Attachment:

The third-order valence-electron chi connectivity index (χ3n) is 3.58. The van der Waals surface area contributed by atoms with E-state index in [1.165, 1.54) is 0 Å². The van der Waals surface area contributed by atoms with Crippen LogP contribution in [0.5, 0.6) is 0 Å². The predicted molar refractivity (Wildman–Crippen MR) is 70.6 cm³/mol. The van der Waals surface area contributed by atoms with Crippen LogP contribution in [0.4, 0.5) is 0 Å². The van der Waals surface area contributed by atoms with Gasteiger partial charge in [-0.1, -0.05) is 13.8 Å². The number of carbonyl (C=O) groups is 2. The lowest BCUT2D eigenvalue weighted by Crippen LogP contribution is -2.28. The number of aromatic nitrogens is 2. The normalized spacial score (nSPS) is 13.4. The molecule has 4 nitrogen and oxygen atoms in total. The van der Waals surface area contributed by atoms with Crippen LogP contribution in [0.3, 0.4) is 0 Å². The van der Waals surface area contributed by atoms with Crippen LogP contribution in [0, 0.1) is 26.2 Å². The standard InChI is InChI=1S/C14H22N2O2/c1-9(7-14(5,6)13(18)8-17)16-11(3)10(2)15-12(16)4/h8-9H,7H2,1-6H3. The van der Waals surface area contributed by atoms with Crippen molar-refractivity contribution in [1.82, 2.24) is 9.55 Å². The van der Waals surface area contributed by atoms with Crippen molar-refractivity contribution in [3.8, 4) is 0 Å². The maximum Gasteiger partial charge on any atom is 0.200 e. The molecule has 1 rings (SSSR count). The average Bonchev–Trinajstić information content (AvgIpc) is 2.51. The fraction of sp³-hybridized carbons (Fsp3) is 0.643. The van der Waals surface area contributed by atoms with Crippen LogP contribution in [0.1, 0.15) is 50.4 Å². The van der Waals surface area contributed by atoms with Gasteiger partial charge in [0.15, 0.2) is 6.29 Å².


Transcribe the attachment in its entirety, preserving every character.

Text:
The third-order valence-electron chi connectivity index (χ3n) is 3.58. The van der Waals surface area contributed by atoms with E-state index in [1.165, 1.54) is 0 Å². The van der Waals surface area contributed by atoms with Crippen LogP contribution in [0.5, 0.6) is 0 Å². The predicted molar refractivity (Wildman–Crippen MR) is 70.6 cm³/mol. The van der Waals surface area contributed by atoms with Crippen LogP contribution in [0.4, 0.5) is 0 Å². The van der Waals surface area contributed by atoms with Gasteiger partial charge in [-0.1, -0.05) is 13.8 Å². The number of carbonyl (C=O) groups is 2. The lowest BCUT2D eigenvalue weighted by Crippen LogP contribution is -2.28. The number of aromatic nitrogens is 2. The normalized spacial score (nSPS) is 13.4. The molecule has 4 nitrogen and oxygen atoms in total. The van der Waals surface area contributed by atoms with Crippen LogP contribution in [0.3, 0.4) is 0 Å². The van der Waals surface area contributed by atoms with Crippen LogP contribution in [0, 0.1) is 26.2 Å². The standard InChI is InChI=1S/C14H22N2O2/c1-9(7-14(5,6)13(18)8-17)16-11(3)10(2)15-12(16)4/h8-9H,7H2,1-6H3. The van der Waals surface area contributed by atoms with Crippen molar-refractivity contribution in [1.82, 2.24) is 9.55 Å². The van der Waals surface area contributed by atoms with Crippen molar-refractivity contribution in [3.8, 4) is 0 Å². The maximum Gasteiger partial charge on any atom is 0.200 e. The molecule has 1 rings (SSSR count). The average Bonchev–Trinajstić information content (AvgIpc) is 2.51. The fraction of sp³-hybridized carbons (Fsp3) is 0.643. The van der Waals surface area contributed by atoms with Crippen LogP contribution in [0.1, 0.15) is 50.4 Å². The van der Waals surface area contributed by atoms with Gasteiger partial charge in [0.15, 0.2) is 6.29 Å².